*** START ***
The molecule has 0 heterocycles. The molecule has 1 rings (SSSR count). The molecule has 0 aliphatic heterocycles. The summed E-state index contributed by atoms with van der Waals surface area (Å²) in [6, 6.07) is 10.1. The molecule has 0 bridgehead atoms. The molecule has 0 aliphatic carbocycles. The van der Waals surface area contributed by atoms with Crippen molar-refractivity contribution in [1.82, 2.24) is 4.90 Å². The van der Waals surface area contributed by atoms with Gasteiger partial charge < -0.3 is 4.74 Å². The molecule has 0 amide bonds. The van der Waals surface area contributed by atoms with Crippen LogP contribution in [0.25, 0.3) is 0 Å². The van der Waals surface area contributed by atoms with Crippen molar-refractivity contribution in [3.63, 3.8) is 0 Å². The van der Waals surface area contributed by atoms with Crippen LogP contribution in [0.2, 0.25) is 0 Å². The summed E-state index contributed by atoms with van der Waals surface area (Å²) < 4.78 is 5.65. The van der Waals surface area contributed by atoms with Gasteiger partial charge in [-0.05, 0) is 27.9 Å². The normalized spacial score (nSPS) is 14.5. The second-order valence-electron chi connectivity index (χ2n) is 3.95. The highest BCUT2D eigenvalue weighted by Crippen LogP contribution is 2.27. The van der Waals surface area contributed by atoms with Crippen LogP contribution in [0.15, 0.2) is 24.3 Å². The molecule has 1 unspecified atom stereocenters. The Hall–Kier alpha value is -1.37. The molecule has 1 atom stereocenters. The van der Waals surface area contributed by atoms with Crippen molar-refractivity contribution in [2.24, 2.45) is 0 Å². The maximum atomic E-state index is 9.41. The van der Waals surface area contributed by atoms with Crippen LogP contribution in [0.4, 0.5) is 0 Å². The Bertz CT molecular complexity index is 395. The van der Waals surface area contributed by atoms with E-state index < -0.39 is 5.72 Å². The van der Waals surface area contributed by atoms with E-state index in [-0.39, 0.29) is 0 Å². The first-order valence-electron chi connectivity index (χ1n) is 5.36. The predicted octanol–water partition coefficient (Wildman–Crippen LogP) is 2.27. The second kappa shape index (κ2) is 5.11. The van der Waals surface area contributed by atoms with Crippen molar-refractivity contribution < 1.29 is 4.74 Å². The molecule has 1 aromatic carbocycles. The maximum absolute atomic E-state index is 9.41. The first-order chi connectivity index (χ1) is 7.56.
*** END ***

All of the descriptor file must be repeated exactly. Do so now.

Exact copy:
The molecule has 0 heterocycles. The molecule has 1 rings (SSSR count). The molecule has 0 aliphatic heterocycles. The summed E-state index contributed by atoms with van der Waals surface area (Å²) in [6, 6.07) is 10.1. The molecule has 0 bridgehead atoms. The molecule has 0 aliphatic carbocycles. The van der Waals surface area contributed by atoms with Crippen molar-refractivity contribution in [1.82, 2.24) is 4.90 Å². The van der Waals surface area contributed by atoms with Gasteiger partial charge < -0.3 is 4.74 Å². The molecule has 0 amide bonds. The van der Waals surface area contributed by atoms with Crippen LogP contribution in [0.25, 0.3) is 0 Å². The van der Waals surface area contributed by atoms with Crippen molar-refractivity contribution in [3.63, 3.8) is 0 Å². The van der Waals surface area contributed by atoms with Crippen LogP contribution in [0.2, 0.25) is 0 Å². The summed E-state index contributed by atoms with van der Waals surface area (Å²) < 4.78 is 5.65. The van der Waals surface area contributed by atoms with Gasteiger partial charge in [-0.05, 0) is 27.9 Å². The normalized spacial score (nSPS) is 14.5. The second-order valence-electron chi connectivity index (χ2n) is 3.95. The highest BCUT2D eigenvalue weighted by Crippen LogP contribution is 2.27. The van der Waals surface area contributed by atoms with Crippen LogP contribution in [0.15, 0.2) is 24.3 Å². The molecule has 1 unspecified atom stereocenters. The Hall–Kier alpha value is -1.37. The molecule has 1 atom stereocenters. The van der Waals surface area contributed by atoms with Crippen molar-refractivity contribution in [2.24, 2.45) is 0 Å². The maximum atomic E-state index is 9.41. The van der Waals surface area contributed by atoms with Crippen LogP contribution in [0.4, 0.5) is 0 Å². The Bertz CT molecular complexity index is 395. The van der Waals surface area contributed by atoms with E-state index < -0.39 is 5.72 Å². The van der Waals surface area contributed by atoms with E-state index in [-0.39, 0.29) is 0 Å². The first-order valence-electron chi connectivity index (χ1n) is 5.36. The predicted octanol–water partition coefficient (Wildman–Crippen LogP) is 2.27. The second kappa shape index (κ2) is 5.11. The van der Waals surface area contributed by atoms with Crippen molar-refractivity contribution < 1.29 is 4.74 Å². The molecule has 1 aromatic carbocycles. The maximum absolute atomic E-state index is 9.41. The first-order chi connectivity index (χ1) is 7.56.